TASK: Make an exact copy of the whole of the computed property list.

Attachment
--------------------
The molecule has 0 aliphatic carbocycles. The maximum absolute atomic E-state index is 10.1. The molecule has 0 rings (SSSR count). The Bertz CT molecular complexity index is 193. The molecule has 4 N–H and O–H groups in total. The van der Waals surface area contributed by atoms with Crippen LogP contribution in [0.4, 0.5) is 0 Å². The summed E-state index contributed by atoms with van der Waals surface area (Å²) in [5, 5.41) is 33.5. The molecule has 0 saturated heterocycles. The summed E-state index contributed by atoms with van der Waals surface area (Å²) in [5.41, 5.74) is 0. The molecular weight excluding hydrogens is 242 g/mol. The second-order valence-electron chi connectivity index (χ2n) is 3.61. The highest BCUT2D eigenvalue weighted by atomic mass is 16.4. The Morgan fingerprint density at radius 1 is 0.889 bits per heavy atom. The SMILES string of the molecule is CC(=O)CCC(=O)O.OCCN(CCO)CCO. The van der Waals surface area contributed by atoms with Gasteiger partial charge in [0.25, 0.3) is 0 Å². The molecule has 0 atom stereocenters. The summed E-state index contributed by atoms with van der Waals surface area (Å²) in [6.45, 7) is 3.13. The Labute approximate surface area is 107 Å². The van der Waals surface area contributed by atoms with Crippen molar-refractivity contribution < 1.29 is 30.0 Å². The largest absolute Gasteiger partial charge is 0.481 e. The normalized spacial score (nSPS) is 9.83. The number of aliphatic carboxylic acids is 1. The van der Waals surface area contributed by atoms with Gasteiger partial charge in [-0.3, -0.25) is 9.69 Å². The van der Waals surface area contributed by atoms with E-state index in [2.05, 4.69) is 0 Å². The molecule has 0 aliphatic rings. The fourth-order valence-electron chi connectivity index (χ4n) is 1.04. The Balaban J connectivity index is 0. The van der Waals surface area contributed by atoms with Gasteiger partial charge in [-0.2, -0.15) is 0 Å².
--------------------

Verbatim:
The molecule has 0 aliphatic carbocycles. The maximum absolute atomic E-state index is 10.1. The molecule has 0 rings (SSSR count). The Bertz CT molecular complexity index is 193. The molecule has 4 N–H and O–H groups in total. The van der Waals surface area contributed by atoms with Crippen LogP contribution in [0.4, 0.5) is 0 Å². The summed E-state index contributed by atoms with van der Waals surface area (Å²) in [5, 5.41) is 33.5. The molecule has 0 saturated heterocycles. The summed E-state index contributed by atoms with van der Waals surface area (Å²) in [5.41, 5.74) is 0. The molecular weight excluding hydrogens is 242 g/mol. The second-order valence-electron chi connectivity index (χ2n) is 3.61. The highest BCUT2D eigenvalue weighted by atomic mass is 16.4. The Morgan fingerprint density at radius 1 is 0.889 bits per heavy atom. The SMILES string of the molecule is CC(=O)CCC(=O)O.OCCN(CCO)CCO. The van der Waals surface area contributed by atoms with Gasteiger partial charge in [0.25, 0.3) is 0 Å². The molecule has 0 atom stereocenters. The summed E-state index contributed by atoms with van der Waals surface area (Å²) in [6.45, 7) is 3.13. The Labute approximate surface area is 107 Å². The van der Waals surface area contributed by atoms with Crippen molar-refractivity contribution < 1.29 is 30.0 Å². The largest absolute Gasteiger partial charge is 0.481 e. The normalized spacial score (nSPS) is 9.83. The number of aliphatic carboxylic acids is 1. The van der Waals surface area contributed by atoms with Gasteiger partial charge in [-0.3, -0.25) is 9.69 Å². The van der Waals surface area contributed by atoms with E-state index in [2.05, 4.69) is 0 Å². The molecule has 0 aliphatic rings. The fourth-order valence-electron chi connectivity index (χ4n) is 1.04. The Balaban J connectivity index is 0. The van der Waals surface area contributed by atoms with Gasteiger partial charge in [-0.2, -0.15) is 0 Å².